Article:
Thakurta, Joyashish, 2008, Isotopic and mineralogical studies of sulfide mineralization and hydrothermal alteration in the Duke Island ultramafic complex, southeastern Alaska: Indiana University, Bloomington, Ph.D. dissertation, 237 p.
The Duke Island Complex of southeastern Alaska is an ultramafic complex where recent exploration has revealed significant zones of sulfide mineralizations. The high MgO content of the olivine and clinopyroxene in the host ultramafic rocks can be modeled by fractional crystallization of a picritic or ankaramitic parental magma generated in the mantle wedge under high degrees of partial melting in a convergent tectonic setting. The composition of the sulfides, recalculated to 100% sulfide, averages 0.48% Ni, 1.4% Cu, and ~1 ppm combined Pt and Pd. The presence of sulfides in the complex indicates that f O2 conditions were more reduced than those commonly ascribed to arc-related magmas. The mass of sulfide mineralization, together with the sulfur isotopic values indicate that external sulfur was added to the parent magmas at staging chambers. Os isotopic data from sulfides and C isotopic compositions of graphite in the olivine clinopyroxenites also indicate that the parental magmas were contaminated by crustal material. However, oxygen isotopic values of clinopyroxene together with the REE data suggest that bulk assimilation of country rocks has not occurred and the contamination was selective, involving C- and S-bearing fluids, or graphitic sulfides. Since the Duke Island Complex and other similar 'Alaska-type' complexes are parts of conduit systems through which large volumes of metal-bearing mafic magmas have passed, they have the potential to host large concentrations of sulfide-rich Cu-Ni-PGE mineralization. Assimilation of organic-carbon-bearing sedimentary country rocks acts to reduce the f O2 of the magma and promote sulfide stability. Incorporation of sulfur from country rocks is also essential to produce large masses of metal-rich sulfides. The zones of hydrothermal alteration in the ultramafic rocks of Duke Island are characterized by the presence of serpentine, along with minor magnetite, chlorite, and talc. Hydrogen and oxygen isotope data from serpentine indicate that the hydrothermal fluids were dominantly meteoric. The observed range and heterogeneity in the oxygen isotopic signatures in different textural domains prove the involvement of multiple fluids and only partial attainment of isotopic equilibrium. The hydrogen isotope data are relatively less variable and suggest homogenization by the last phase of hydrothermal activity.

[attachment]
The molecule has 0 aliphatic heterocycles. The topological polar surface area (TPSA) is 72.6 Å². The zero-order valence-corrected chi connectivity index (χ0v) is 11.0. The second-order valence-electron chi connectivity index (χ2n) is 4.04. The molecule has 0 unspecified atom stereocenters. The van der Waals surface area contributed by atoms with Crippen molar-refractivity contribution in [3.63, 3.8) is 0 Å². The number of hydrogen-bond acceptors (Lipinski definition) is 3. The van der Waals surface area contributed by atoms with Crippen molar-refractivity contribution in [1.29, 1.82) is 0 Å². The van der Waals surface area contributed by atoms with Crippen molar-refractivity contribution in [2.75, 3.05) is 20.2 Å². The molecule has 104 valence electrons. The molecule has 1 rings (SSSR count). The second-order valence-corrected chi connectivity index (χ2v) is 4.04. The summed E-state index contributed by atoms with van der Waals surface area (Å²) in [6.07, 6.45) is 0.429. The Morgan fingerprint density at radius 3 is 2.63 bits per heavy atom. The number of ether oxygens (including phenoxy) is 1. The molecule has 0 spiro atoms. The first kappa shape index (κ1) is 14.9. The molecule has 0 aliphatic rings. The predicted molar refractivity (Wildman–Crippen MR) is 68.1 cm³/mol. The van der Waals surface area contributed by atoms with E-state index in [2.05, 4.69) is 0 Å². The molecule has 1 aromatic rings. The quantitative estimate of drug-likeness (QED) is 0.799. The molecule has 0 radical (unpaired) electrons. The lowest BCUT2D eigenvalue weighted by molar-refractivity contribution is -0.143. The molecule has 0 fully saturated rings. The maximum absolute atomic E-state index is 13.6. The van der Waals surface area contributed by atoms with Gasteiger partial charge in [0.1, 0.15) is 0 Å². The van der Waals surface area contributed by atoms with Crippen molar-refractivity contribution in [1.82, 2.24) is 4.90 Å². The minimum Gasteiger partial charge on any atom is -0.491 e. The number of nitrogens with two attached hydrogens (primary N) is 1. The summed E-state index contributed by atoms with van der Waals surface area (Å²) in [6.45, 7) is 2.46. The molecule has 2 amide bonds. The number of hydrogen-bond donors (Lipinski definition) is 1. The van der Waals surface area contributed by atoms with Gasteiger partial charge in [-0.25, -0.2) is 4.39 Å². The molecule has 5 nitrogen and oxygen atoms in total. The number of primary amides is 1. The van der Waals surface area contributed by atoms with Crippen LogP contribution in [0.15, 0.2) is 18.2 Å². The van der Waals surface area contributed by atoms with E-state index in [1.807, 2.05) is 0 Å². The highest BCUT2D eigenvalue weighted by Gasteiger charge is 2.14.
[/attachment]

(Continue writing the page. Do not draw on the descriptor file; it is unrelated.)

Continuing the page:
Theses and Dissertations